Early Doors

Time for football to take centre stage

Early Doors

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So here we are. After hundreds of qualifying matches, dozens of great goals, numerous controversies and one silly red card in Podgorica, the Euro 2012 finals are finally, mercifully, upon us.

Sixteen national sides and 368 players from across the continent have assembled in two countries for 23 days of football and this evening the 14th European Championship gets underway when co-hosts Poland take on Greece. Okay, so it might be a bit of an underwhelming start, but having spent so much of the past few months discussing, politics, racism and "footballing reasons", we can at least be thankful for an opportunity to focus on football itself.

You will be pleased to hear that Early Doors is safely embedded in the Soviet-chic — and that is being distinctly generous - hostel in central Kharkiv it will call home for the next three nights and ready to keep you updated on events in Ukraine during the group stages.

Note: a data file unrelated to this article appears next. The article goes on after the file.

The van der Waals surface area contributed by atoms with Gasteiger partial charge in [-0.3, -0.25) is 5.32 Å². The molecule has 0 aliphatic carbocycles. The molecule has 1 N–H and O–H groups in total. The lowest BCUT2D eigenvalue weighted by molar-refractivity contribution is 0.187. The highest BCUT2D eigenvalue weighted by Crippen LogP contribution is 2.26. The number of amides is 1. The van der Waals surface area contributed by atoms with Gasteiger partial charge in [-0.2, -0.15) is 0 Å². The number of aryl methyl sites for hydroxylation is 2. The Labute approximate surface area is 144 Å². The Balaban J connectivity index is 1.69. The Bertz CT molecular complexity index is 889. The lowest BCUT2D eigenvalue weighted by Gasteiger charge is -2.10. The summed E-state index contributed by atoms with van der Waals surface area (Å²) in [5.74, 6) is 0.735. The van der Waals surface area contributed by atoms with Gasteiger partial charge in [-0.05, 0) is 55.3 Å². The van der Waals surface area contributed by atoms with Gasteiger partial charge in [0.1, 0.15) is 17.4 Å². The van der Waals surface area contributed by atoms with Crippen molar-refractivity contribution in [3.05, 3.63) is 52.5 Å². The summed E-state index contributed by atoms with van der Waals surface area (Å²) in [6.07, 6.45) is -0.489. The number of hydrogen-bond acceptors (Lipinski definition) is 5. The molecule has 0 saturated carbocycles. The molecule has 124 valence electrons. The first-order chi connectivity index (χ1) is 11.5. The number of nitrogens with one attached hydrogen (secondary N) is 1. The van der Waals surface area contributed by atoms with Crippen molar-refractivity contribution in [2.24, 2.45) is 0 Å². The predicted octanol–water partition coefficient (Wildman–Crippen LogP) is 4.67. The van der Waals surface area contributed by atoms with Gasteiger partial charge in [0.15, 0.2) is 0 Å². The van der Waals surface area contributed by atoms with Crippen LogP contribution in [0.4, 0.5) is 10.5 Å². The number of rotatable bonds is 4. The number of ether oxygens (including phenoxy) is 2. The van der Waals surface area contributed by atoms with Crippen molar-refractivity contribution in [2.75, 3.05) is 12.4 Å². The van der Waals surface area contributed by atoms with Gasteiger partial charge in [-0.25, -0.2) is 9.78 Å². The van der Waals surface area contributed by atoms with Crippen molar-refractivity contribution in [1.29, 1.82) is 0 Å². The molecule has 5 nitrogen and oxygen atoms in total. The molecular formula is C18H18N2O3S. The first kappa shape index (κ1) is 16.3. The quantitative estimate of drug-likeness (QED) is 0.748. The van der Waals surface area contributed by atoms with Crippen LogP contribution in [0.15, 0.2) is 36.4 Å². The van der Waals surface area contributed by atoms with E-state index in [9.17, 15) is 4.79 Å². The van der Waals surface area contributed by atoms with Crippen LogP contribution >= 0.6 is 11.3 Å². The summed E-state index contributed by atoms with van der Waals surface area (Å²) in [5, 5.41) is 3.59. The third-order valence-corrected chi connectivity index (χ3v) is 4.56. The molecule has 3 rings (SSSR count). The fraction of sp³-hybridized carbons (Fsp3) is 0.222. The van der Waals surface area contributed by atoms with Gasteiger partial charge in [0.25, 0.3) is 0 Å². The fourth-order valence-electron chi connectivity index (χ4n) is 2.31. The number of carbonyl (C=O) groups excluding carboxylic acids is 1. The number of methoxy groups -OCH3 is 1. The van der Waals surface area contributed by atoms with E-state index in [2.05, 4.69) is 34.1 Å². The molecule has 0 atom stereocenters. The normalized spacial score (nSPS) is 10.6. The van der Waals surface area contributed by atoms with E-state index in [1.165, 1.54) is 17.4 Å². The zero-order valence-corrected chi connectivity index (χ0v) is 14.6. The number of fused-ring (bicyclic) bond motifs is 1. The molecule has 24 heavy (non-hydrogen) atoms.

Providing ED isn't chopped into pieces by a masochistic hostel owner — Hollywood tells us this is rather likely in Eastern Europe — it will also be providing further dispatches from Donetsk and Kiev, following both England and Netherlands' group campaigns in full.

England because, well, you have to, and the Dutch because they are actually good at football and far more likely to turn up with a retinue of pretty people illegally promoting beer. Hup Holland Hup!

Back home anticipation, if not outright expectation, is mounting too regarding England's chances for once. England does not expect, but wall charts have been lovingly blu-tacked to walls, Panini stickers feverishly traded and replica shirts purchased for an extortionate price, while dubious excuses to secure afternoons off work have already been painstakingly crafted.

The biennial event of a major tournament is upon us, and this one has the potential to be memorable indeed. Euro 2000 is the high water mark for the European Championship and while we may not get the outright brilliance of that particular finals, there are certainly plenty of reasons to be enthused.

Just look at the teams in action. Andres Iniesta's Spain, Mesut Ozil's Germany, Wesley Sneijder's Netherlands, Franck Ribery's France and, yes, Jordan Henderson's England are all in attendance, those players hoping to become names as indelible in football history as some of the great winners that have preceded them, timeless champions like Michel Platini, Marco van Basten and Zinedine Zidane.